Keeping It In the Family, or The Death Throes of a Dynasty

Let’s think back to the primaries and recall how historic they were turning out to be. Democratic front runners Hillary Clinton and Barack Obama were neck and neck in the primaries. Though it wasn’t clear who would take the nomination, we knew that we were in for an historic campaign either way.

Obama would of course overtake Clinton and became the first black Democratic presidential candidate, and by August we knew it was either McCain-Palin or Obama-Biden that would triumph. Perhaps there was a sense of relief, too, in what those two tickets had in common: neither had a Bush or a Clinton anywhere in sight.

There was never a threat on the Republican side that a Bush would enter the scene. The only real prospects are Billy and Jeb Bush, but Billy’s got a few more years of hosting Access Hollywood before he’ll be ready to lead this country. As for Jeb, well, big bro Georgie kinda sorta soured the country to the idea of a Bush in the White House. Like an oil spill at a wildlife preserve, Jeb’s presidential dreams will require, for the time being, some remediation. (Expect him on the presidential scene in 2020, if not sooner.)

A Bush or a Clinton has been in the White House since 1989 and, further, has been part of every administration since 1981. If Hillary Clinton becomes Obama’s Secretary of State, that means we’ll have had a Bush or a Clinton in the administration for over thirty years, assuming she stays the full four-year term (or even serves at all). The Bush-Clinton dynasty is shaping up to rule over Washington the way the Medicis did Florence.

Well, no, it may not be that bad. This dynasty is not a collusion in which the Bushes and Clintons have worked together. It’s clear that they haven’t, and probably won’t start. This is a psychological dynasty that tells America that it’s “politics as usual” in Washington with all the familiar faces and last names you’ve grown to love and/or hate. Also, it says that believing in change in Washington is tantamount to believing in the reality of Santa Claus and Zeus (the Tooth Fairy and Thor [god and comic-book hero], though, are real), or as ludicrous as listening to some dopey kid saying the darndest thing and expressing interest in someday being president of the United States. Sorry, kid, it ain’t gonna happen; not on my watch, says politics as usual.

And while one could do much worse than having someone as savvy and whip smart as Clinton in their presidential cabinet, it could give credence to those who have called called Obama an elitist. Elitism doesn’t mean you’re smart, went to an ivy league school, or have a good job; it refers to the prestigious opportunities that are given to you regardless of what you may be able to accomplish. Elitism is not earning what are seen as your accomplishments.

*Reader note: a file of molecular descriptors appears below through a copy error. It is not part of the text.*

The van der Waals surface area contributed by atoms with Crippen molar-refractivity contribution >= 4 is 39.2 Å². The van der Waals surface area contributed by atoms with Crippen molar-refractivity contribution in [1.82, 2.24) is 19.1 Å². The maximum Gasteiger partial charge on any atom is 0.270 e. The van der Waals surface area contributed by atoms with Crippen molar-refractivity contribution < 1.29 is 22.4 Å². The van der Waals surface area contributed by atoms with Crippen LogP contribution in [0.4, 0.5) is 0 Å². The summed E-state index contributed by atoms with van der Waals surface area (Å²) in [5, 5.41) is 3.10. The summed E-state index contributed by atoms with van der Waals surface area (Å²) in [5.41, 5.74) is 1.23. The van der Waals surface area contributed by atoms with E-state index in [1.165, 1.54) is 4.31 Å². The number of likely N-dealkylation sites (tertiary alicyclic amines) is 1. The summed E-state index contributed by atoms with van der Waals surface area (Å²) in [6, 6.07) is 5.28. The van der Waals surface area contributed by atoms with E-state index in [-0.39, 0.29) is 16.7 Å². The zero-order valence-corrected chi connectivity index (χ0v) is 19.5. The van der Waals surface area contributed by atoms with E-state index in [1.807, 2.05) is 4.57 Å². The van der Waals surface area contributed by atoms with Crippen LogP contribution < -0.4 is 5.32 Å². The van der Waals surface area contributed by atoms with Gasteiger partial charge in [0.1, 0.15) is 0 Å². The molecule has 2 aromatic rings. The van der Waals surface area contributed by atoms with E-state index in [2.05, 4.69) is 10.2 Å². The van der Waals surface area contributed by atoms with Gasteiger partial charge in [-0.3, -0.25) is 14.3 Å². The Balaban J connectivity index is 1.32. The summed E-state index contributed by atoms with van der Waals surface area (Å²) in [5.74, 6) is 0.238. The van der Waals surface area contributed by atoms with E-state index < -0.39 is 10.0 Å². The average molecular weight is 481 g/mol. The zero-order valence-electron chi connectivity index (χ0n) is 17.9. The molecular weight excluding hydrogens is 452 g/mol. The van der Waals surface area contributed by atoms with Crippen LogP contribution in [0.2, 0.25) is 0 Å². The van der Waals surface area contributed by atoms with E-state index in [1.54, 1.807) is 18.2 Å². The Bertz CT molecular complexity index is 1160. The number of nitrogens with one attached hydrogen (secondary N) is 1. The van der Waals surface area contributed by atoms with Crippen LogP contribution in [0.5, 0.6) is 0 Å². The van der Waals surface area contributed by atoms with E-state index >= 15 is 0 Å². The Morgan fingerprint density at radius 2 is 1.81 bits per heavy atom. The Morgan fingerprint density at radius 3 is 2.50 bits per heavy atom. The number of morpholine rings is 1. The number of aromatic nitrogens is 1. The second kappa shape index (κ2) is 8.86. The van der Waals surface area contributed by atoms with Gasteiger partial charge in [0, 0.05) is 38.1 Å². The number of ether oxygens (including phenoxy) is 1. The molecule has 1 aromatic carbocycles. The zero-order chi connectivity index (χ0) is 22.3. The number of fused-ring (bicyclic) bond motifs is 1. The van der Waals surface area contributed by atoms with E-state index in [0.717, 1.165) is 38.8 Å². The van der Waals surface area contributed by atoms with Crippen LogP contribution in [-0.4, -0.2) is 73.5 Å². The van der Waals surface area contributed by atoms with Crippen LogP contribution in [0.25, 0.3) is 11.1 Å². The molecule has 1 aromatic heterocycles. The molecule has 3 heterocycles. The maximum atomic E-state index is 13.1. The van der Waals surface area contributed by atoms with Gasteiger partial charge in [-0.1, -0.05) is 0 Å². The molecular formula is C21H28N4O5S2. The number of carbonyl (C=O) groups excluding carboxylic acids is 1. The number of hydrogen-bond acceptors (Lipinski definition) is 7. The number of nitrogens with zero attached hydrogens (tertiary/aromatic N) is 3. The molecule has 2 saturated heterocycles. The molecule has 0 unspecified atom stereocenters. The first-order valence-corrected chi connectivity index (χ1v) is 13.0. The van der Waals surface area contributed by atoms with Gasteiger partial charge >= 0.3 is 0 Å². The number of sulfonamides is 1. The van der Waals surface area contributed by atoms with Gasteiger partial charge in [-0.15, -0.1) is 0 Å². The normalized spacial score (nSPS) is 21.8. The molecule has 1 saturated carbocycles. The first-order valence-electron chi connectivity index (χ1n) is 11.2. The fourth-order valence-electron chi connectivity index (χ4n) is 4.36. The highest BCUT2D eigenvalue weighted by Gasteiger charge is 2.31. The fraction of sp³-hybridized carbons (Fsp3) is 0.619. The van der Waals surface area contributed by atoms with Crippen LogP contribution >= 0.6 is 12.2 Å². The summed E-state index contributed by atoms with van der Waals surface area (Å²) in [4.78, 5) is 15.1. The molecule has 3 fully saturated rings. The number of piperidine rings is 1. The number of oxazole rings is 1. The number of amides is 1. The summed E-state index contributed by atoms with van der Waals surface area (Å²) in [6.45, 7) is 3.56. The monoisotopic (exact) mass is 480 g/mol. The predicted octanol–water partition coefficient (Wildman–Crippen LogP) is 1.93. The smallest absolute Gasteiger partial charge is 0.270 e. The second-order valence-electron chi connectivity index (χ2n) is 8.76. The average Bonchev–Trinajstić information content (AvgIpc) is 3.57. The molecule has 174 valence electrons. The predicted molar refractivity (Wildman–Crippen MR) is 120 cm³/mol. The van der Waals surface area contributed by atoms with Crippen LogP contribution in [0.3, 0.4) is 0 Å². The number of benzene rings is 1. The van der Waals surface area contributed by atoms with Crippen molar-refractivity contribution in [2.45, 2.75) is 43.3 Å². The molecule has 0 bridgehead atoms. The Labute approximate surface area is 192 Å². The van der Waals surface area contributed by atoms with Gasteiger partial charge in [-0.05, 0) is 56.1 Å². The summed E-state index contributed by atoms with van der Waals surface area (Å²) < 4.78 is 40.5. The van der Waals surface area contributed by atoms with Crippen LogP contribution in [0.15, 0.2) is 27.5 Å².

It’s not so much Obama himself who’s being elite, it’s that he’s enabling elitism. Senator Clinton was able to easily win elections in New York, at least in part, thanks to her husband. Sure, she’s intelligent and qualified, but one would be willfully ignoring certain factors if they did not admit that Bill had some influence over the voters, or at least that her exposure as first lady made her familiar to voters.

This is not to say, moreover, that Hillary has not earned or does not deserve all of her accomplishments. But the fact remains that, in a country with millions of people eligible for appointments and electable positions, the same few names keep cropping up with regard to the nation’s highest office. Think about it. There could be people out there with some really good ideas who, let’s say, contribute to a website named after some animals.

When Barack Obama spoke of change in his many moving, eloquent speeches, is this what he had in mind? I’m fairly certain that most Americans that believed in the change that Obama peddled from town to town did not envision this. Are we resigned to accepting a “the more things change the more they stay the same” change?

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